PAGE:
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Tuesday, 25 August 2015

‘The Serpentine Road’ by Paul Mendelson

Published by Constable,
2 April 2015.
ISBN: 978-1-4721-1947-6

Cape Town, South Africa. In 1994, young Captain Vaughn de Vries was coerced into being complicit in an atrocity. Now, in 2015, Colonel de Vries, one of the few remaining white police officers, is investigating the brutal murder of an Apartheid-era heiress. There seems no connection with the past which still haunts him, but his superiors are determined to kill the case...

This unusual PP takes us to the heart of modern South Africa, filtered through the prejudices of de Vries, who dislikes what the new regime has done to his job, refuses to remember African names and is openly contemptuous of women. A loner whose drinking verges on alcoholism, he’s the maverick in the SAPS, and determined not to be forced into taking the easy solution that’s been offered to him. At the same time, the reader sympathises with his actions in the past. His sergeant, Daniel February, is a sympathetic Lewis to de Vries’ Morse: married, conscientious, with ideas of his own to follow. The novel focuses on interviews and the interplay of characters, but there’s also a good deal of action, particularly as de Vries becomes the last man standing. The heat, corruption and inter-racial politics of urban South Africa are vividly drawn. The story is told in the present tense throughout.

An unusual PP with an interesting setting. It reads well as a stand-alone, but there is a previous Colonel de Vries novel, The Rule of Silence.
Reviewer: Marsali Taylor

Paul Mendelson began writing at school, when he should have been doing other things, but writing and debating prizes followed. On leaving school, he ran a fringe theatre company, performing classic plays, his own new writing, and revue shows. From there, he moved to the National Theatre, first front-of-house, then as an assistant director and, finally, as a playwright. At the age of 21, his play, You’re Quite safe With Me was performed at the Cottesloe Theatre, making him then, the youngest writer performed at the National Theatre. A short and largely unsuccessful stint followed writing for television for shows like “The Bill” and “Moon and Son”.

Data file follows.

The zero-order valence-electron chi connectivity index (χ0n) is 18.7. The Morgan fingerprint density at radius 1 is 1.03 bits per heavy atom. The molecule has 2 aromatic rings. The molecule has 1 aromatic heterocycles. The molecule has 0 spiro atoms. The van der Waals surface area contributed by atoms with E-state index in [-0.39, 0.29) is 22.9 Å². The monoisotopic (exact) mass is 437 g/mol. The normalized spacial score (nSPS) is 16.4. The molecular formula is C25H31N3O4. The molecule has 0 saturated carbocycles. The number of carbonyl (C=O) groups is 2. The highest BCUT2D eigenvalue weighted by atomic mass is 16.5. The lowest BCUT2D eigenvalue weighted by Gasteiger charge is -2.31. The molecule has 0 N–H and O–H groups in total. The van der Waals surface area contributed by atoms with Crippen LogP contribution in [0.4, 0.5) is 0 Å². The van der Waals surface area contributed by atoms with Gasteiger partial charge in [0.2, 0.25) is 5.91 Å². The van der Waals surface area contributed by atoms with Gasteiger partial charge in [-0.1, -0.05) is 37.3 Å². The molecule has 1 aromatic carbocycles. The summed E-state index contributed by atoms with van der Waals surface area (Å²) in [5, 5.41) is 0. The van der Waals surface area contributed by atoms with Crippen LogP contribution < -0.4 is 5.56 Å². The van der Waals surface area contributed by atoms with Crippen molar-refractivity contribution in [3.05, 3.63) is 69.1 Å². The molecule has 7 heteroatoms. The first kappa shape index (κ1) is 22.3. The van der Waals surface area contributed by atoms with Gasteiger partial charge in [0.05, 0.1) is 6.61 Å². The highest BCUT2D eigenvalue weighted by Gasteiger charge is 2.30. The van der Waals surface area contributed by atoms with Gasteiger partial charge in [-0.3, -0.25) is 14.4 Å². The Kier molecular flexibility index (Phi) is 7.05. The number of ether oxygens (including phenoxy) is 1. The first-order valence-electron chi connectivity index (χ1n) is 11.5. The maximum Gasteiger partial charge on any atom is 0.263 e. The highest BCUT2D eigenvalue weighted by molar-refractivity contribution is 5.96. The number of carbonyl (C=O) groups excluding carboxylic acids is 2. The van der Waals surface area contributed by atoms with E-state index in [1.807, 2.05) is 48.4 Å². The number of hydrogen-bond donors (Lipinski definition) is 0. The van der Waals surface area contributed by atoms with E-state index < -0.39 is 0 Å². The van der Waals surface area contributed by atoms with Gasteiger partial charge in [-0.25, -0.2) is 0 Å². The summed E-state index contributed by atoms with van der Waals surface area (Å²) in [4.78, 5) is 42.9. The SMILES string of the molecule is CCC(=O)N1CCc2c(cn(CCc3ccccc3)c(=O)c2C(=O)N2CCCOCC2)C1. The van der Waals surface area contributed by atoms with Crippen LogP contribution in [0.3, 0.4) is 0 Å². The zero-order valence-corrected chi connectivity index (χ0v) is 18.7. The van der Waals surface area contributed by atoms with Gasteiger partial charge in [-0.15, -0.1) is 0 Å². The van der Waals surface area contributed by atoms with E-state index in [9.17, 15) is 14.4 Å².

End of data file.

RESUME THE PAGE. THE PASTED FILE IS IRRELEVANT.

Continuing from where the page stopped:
Over the following years, Mendelson concentrated on non-fiction work, producing a dozen titles on mind-sports such as bridge, poker and casino games, as well as a weekly column on bridge for the Financial Times. He has also interviewed business leaders and embarked on travel writing for the FT, as well as contributing on diverse subjects to many publications, here in the UK, the US, Australia and South Africa. During this time, Mendelson also wrote Across the Veldt – a monologue about the political and cultural transitions in South Africa, and numerous short stories.
Having attempted several novels over the years on varying subjects, he returned to his first love, crime fiction and, after various twists and turns, emerged with The First Rule of Survival, snapped up by Constable & Robinson.

Marsali Taylor grew up near Edinburgh, and came to Shetland as a newly-qualified teacher. She is currently a part-time teacher on Shetland's scenic west side, living with her husband and two Shetland ponies. Marsali is a qualified STGA tourist-guide who is fascinated by history, and has published plays in Shetland's distinctive dialect, as well as a history of women's suffrage in Shetland. She's also a keen sailor who enjoys exploring in her own 8m yacht, and an active member of her local drama group.  Marsali also does a regular monthly column for the Mystery People e-zine.

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